A lead story in the Star Tribune on Sept. 1 suggested that water from PolyMet’s mine could impact the Boundary Waters Canoe Area Wilderness (BWCA). A letter submitted to regulators late in the environmental review process by John Coleman, a wildlife ecologist who works for the Great Lakes Indian Fish and Wildlife Commission, asserts that groundwater could flow north from the PolyMet site to the Peter Mitchell taconite mine and eventually into the Boundary Waters some 20 miles away. This is simply not the case.
The reality is, existing field data from monitoring wells and surrounding lake elevations strongly support the conclusion that project groundwater will not move through the bedrock toward the Boundary Waters. All water quality and quantity data, as well as modeling analyses in the environmental-impact statement used to determine the impacts of the NorthMet project, are appropriate and adequate.
As part of the environmental review process, the co-lead agencies (the Minnesota Department of Natural Resources, the U.S. Army Corps of Engineers and the U.S. Forest Service) and their independent environmental engineering consultant have considered Coleman’s allegations. A June 22 technical memo from the agencies concludes: “[T]he lack of hydrologic response at the proposed NorthMet project mine site supports a conceptual model whereby water from the proposed NorthMet pits would not flow into the Northshore pits.” It continues: “[A]dditional modeling of flowpaths … would not be beneficial.”
In a letter dated Aug. 5, the Environmental Protection Agency (EPA) submitted its comments on the preliminary final environmental-impact statement to the co-lead agencies. The EPA specifically addressed the “potential post-closure northward flow path in bedrock groundwater” and concluded that “the proposed strategy [is] an appropriate response.”
This is exactly how the environmenta-review process is supposed to work.
In an e-mail to the agencies, Coleman admits that he is not “a groundwater modeling professional” and that “any analysis should be redone by professionals in the field of groundwater modeling.” Coleman changed inputs to the environmental-impact statement model to show that groundwater could flow north. Of course, changing any inputs would affect the outputs. But those new outputs do not reflect reality.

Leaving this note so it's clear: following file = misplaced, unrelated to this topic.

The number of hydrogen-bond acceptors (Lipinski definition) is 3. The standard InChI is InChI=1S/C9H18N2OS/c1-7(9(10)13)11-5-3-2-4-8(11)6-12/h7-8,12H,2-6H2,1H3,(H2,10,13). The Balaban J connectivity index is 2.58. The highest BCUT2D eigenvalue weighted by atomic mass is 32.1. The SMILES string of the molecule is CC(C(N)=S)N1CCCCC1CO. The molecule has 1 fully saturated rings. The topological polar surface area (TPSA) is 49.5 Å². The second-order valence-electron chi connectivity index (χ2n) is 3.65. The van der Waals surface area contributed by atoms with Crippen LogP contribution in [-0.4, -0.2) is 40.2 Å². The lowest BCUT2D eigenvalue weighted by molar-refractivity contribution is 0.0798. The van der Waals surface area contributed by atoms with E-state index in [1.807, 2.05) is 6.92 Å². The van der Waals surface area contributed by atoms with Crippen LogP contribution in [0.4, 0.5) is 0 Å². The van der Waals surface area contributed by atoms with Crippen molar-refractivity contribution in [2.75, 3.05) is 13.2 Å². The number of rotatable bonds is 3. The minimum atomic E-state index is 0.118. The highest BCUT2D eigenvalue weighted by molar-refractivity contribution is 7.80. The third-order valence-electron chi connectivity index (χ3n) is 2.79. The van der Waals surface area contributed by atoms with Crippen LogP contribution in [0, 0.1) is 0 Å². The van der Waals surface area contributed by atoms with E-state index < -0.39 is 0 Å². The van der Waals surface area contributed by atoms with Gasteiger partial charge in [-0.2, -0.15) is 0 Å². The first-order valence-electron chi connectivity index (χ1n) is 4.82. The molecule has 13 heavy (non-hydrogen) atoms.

The same assumptions that predict a north flow path would also predict that the Partridge River would be dry during much of the year. Additionally, the model would predict that current dewatering of the Peter Mitchell pit would already have caused a drawdown of water levels in wells that PolyMet already has in place, which is not the case. The changes that Coleman made to the model do not accurately portray actual conditions.
The questions raised by Coleman are intended to delay the environmental-review process, not improve it. The Rainy River Watershed and the BWCA will not be impacted by the PolyMet project.
Even though it is unlikely that groundwater would ever flow north toward the BWCA, PolyMet has already proposed to implement proactive measures to ensure that water does not flow north. New monitoring wells will be installed before operations begin, which would allow for more than 10 years’ worth of additional data collection prior to any potential for a northerly flow to occur. If the actual data suggest that northerly flow could occur, mitigation measures would include maintaining the water in the NorthMet mine pit at a lower elevation, ensuring that the water stays within the St. Louis River watershed.
So what’s next for the environmental-review process? Coleman’s issues will be addressed in the final environmental-impact statement coming out later this fall. PolyMet is committed to developing Minnesota’s first copper-nickel mine the right way. A way that is safe and protective of the environment and accomplished by our employees who live there, work there and raise their families there. This is PolyMet’s commitment to the state of Minnesota and the community where we will mine. We are doing this right.
Jon Cherry is president and CEO of PolyMet Mining, which has headquarters in St. Paul.